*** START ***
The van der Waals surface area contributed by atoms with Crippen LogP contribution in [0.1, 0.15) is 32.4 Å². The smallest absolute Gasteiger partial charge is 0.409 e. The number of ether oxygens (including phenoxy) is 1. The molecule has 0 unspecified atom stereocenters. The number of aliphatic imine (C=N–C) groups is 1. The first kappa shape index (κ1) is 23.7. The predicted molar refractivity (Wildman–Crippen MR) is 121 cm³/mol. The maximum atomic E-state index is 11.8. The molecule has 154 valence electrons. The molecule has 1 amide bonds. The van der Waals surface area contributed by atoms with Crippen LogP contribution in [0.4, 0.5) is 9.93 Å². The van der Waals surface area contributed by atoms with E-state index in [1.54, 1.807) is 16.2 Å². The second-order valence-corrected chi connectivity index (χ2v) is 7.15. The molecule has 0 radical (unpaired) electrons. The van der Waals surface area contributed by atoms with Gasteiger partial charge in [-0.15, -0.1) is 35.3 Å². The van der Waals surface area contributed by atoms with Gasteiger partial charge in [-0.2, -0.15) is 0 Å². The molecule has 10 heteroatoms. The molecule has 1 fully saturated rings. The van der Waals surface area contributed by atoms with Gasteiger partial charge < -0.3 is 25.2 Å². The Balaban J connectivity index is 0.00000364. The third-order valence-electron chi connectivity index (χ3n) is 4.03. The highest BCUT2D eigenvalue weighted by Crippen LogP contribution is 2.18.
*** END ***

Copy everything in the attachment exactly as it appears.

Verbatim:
The van der Waals surface area contributed by atoms with Crippen LogP contribution in [0.1, 0.15) is 32.4 Å². The smallest absolute Gasteiger partial charge is 0.409 e. The number of ether oxygens (including phenoxy) is 1. The molecule has 0 unspecified atom stereocenters. The number of aliphatic imine (C=N–C) groups is 1. The first kappa shape index (κ1) is 23.7. The predicted molar refractivity (Wildman–Crippen MR) is 121 cm³/mol. The maximum atomic E-state index is 11.8. The molecule has 154 valence electrons. The molecule has 1 amide bonds. The van der Waals surface area contributed by atoms with Crippen LogP contribution in [0.4, 0.5) is 9.93 Å². The van der Waals surface area contributed by atoms with E-state index in [1.54, 1.807) is 16.2 Å². The second-order valence-corrected chi connectivity index (χ2v) is 7.15. The molecule has 0 radical (unpaired) electrons. The van der Waals surface area contributed by atoms with Gasteiger partial charge in [-0.15, -0.1) is 35.3 Å². The van der Waals surface area contributed by atoms with Gasteiger partial charge in [-0.2, -0.15) is 0 Å². The molecule has 10 heteroatoms. The molecule has 1 fully saturated rings. The van der Waals surface area contributed by atoms with Gasteiger partial charge < -0.3 is 25.2 Å². The Balaban J connectivity index is 0.00000364. The third-order valence-electron chi connectivity index (χ3n) is 4.03. The highest BCUT2D eigenvalue weighted by Crippen LogP contribution is 2.18.